This week, Above the Break dives into the biggest WNBA stories, including the struggling Phoenix Mercury, the surging Aces and more.
The Aces are off to a hot start, while a few teams—New York, Indiana, Minnesota and Phoenix—look like the league’s worst teams so far.
One of the surprises of the year are the Dallas Wings, who are 5-3 and had been on a three-game winning streak before Thursday’s 99-68 loss to Connecticut.
In this week’s Above The Break, we’re looking at the Aces being 7-1, the Mercury’s struggles and the impressive play of Nneka Ogwumike.
The Las Vegas Aces are off to a 7-1 start
We knew the Aces were going to be good. The team’s been one of the WNBA’s best teams over the last few seasons and while they’d moved on from Liz Cambage, there was still enough talent for the Aces to be one of the three or four best teams in the W.
But, uhh…it looks like we underestimated how much moving from Bill Laimbeer to Becky Hammon at head coach was going to matter.
The Aces are now 7-1 and have the best offense in league history:
Sure, we could have the “is this sustainable” conversation. We could talk about how the depth in Vegas worries me and how they’re relying just a bit too heavily on their core. We could have that conversation and there probably will be time farther down the line for it, but for now, let’s just focus on how the offense is doing this.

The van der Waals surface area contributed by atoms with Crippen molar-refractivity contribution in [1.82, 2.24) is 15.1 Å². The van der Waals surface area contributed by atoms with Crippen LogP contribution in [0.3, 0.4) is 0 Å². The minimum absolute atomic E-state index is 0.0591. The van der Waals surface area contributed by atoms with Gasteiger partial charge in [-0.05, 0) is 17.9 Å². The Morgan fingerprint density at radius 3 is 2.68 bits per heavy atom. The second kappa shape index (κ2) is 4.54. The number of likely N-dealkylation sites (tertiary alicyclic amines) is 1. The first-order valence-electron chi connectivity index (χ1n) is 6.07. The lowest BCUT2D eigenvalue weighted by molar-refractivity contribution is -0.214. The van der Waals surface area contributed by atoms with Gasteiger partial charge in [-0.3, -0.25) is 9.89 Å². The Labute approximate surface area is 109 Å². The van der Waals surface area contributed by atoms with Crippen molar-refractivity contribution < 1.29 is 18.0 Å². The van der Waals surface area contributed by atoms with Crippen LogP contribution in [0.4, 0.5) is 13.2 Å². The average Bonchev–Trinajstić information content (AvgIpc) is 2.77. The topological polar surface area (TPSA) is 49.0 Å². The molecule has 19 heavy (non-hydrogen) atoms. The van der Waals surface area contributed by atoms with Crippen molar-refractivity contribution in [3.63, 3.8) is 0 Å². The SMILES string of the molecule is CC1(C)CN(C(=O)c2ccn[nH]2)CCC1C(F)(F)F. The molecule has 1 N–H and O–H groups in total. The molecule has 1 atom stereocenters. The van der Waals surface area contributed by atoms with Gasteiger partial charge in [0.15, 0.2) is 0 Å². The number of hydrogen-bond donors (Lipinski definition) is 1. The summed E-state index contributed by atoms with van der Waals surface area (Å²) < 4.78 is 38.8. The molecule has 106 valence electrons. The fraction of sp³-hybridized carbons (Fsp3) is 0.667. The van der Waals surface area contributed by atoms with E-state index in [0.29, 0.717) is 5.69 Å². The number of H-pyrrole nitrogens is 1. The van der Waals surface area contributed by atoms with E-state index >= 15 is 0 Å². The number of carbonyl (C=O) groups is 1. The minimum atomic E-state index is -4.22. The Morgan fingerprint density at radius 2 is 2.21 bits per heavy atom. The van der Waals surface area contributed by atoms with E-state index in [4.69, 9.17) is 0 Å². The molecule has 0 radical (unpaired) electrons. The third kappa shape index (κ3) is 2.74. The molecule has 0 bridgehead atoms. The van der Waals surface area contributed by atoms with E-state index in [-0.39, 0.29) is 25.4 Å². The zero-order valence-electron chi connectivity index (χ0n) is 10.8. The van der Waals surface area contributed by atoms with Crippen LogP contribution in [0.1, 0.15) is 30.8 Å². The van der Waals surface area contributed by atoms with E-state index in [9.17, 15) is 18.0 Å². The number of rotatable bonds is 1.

As expected, it starts with the increased reliance on the 3. Laimbeer spent his whole Aces tenure shying away from them and playing A’ja Wilson at the 4 with a traditional center. Now, Hammon is surrounding A’ja with shooters and it’s unlocked so much of the potential with this team.
Let’s focus on one key player whose improvement is notable: Jackie Young.
The former No. 1 overall pick is averaging 19.3 points per game on 56.4 percent shooting and is hitting 50 percent of her 3s, which is especially notable since Young shot 25 percent from deep last year. She won’t remain this efficient, but it does look like the Hammon offense is working for Young.
Young has shown such confidence in the early going this season:
Her court vision has been outstanding and she’s navigating space so well. On this play, for instance, the hesitation move to get to the basket is just…wow. It’s taken a few years, but the Aces are getting the Jackie Young they expected: someone who can score and can make plays with the ball in her hands. Being able to play Young beside Chelsea Gray is great for this team, as it allows them to have multiple strong ballhandlers on the floor at once, opening up passing opportunities.
Can the Phoenix Mercury get back on track?
Before Brittney Griner’s detention in Russia, the Mercury were favorites, as they’d taken a good team and added Tina Charles and Diamond DeShields to it.
Now, they look like a team that’ll be lucky to make the playoffs.
The obvious answer to “what happened” is that this is a shallow team that was going to rely heavily on Griner. Now that they don’t have her in the middle, things have fallen apart.
But it’s got to be more than that, right? A team with Diana Taurasi, Skylar Diggins-Smith, Tina Charles, Diamond DeShields and Brianna Turner is still a good team, in theory. So why is Phoenix 2-5 and on a four-game losing streak?
A few reasons. One is that Diggins-Smith missed a couple of games. I’m not a conspiracy theorist about her absence — I know some people think it’s suspicious she missed time for a non-COVID illness right after she got in an argument with Taurasi on the sidelines. But her absence was definitely felt in those two games. Without her, the team lost by 10 points to the Wings and by 20 to the Aces.